Ennis tries to have it both ways, while playing it straight. His mind is so far away on Brokeback Mountain that he can’t lead his life. He isn’t in love with men, or even with a man, but with the Jack of their youth together and the memory of coming to life with his skin next to the skin of another human being who didn’t require him to be more or better than he was.
The audience feels the inchoate longing for the time of innocence and freedom young men sometimes have, before stepping into the emotional straightjacket of manhood. It isn’t the sex–there isn’t much of that–but the tenderness of holding each other, and the kissing. Rarely have we seen such passionate kissing. It has far more wallop than sex could possibly have.
Ang Lee weaves his spell, finding the most beautiful paradise in the Rockies, and contrasting that to the stark towns, trailers, and prefabs Ennis lives in and the grim, barren home of Jack’s parents. It’s as if leaving Brokeback Mountain means stepping into Texas and becoming blind to the beauty of the earth.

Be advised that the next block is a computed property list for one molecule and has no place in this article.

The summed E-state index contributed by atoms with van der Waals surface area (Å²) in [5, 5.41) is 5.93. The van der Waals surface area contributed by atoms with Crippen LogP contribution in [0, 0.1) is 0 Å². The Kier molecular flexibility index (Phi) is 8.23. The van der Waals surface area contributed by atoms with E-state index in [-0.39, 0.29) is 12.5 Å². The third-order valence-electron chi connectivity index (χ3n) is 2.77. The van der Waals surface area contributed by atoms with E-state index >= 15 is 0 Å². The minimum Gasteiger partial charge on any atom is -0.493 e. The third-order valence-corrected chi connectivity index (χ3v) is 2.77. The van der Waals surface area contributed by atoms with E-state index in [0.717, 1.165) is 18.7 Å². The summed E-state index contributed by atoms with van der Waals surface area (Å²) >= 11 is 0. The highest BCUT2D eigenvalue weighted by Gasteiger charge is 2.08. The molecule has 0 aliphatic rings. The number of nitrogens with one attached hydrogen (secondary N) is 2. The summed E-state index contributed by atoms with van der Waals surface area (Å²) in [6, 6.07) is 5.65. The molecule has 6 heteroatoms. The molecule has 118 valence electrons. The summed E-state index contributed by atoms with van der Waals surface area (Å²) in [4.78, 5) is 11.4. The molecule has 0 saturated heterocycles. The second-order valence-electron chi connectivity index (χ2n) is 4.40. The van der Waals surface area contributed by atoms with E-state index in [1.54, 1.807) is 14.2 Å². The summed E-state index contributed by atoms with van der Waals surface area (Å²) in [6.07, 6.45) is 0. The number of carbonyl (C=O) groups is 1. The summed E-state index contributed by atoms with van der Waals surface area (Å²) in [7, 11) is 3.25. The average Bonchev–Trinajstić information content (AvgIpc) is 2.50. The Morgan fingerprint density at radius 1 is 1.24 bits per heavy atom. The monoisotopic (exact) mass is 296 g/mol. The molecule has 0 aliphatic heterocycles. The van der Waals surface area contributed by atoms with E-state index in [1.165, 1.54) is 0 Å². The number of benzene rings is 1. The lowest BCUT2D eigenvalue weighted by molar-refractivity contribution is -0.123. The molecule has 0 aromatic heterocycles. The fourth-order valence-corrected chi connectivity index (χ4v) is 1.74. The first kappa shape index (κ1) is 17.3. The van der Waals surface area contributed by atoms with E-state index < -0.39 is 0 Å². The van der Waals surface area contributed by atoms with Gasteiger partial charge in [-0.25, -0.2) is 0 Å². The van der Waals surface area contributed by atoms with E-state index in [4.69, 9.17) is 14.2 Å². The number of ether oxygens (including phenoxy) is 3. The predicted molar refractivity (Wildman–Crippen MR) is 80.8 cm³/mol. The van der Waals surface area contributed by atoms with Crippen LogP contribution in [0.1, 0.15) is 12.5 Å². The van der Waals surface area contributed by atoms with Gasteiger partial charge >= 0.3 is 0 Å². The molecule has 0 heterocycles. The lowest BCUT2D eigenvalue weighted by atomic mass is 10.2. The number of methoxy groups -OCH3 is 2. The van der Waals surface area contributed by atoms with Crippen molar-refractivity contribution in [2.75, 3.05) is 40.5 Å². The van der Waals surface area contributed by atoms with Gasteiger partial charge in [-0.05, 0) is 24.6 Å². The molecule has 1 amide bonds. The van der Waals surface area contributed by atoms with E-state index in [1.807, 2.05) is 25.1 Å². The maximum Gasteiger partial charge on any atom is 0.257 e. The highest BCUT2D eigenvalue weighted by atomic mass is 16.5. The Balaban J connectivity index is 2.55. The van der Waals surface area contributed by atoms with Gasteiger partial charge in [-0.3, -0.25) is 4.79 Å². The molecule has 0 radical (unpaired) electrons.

Gyllenhaal’s big-eyed Jack is studly but naive, a swaggering seducer and dreamer who’s just as lonely as Ennis, but more verbal and thus better able to describe what it feels like to be him. He’s reckless and he has no guilt and little shame about what he and Ennis are doing. Jack could have anyone he wanted, but he’s imprinted, like a Conrad Lorenz duckling, on Ennis, perhaps because Ennis has the stubborn strength of character that Jack finds lacking in himself. The Thanksgiving scene in which Jack confronts his macho father-in-law about who’ll carve the turkey, delighting his wife, was inserted by McMurtry and Ossana, and is the one moment in the film that doesn’t ring true. Jack is both too weak and too opportunistic to do unnecessary battle when he could seduce someone instead.
Hathaway (from Princess Diaries) is a steely princess who’s made increasingly repulsive over time, with fluffed-up, bleached hair and excess makeup. Her flashy greed quickly distracts her from sexy, inept Jack. Williams (from Dawson’s Creek) as Ennis’s wife is flaccid and clinging. She has no interest in Ennis’ inner life, but just wants him to do what a man is supposed to do for her and the kids. Her poignant performance knocks us back into the reality that these grown guys are betraying a marriage and damaging the loved ones they’ve sworn to take care of. We don’t care what Jack does to Lureen, but we find ourselves, like Ennis, dutifully protective of Alma.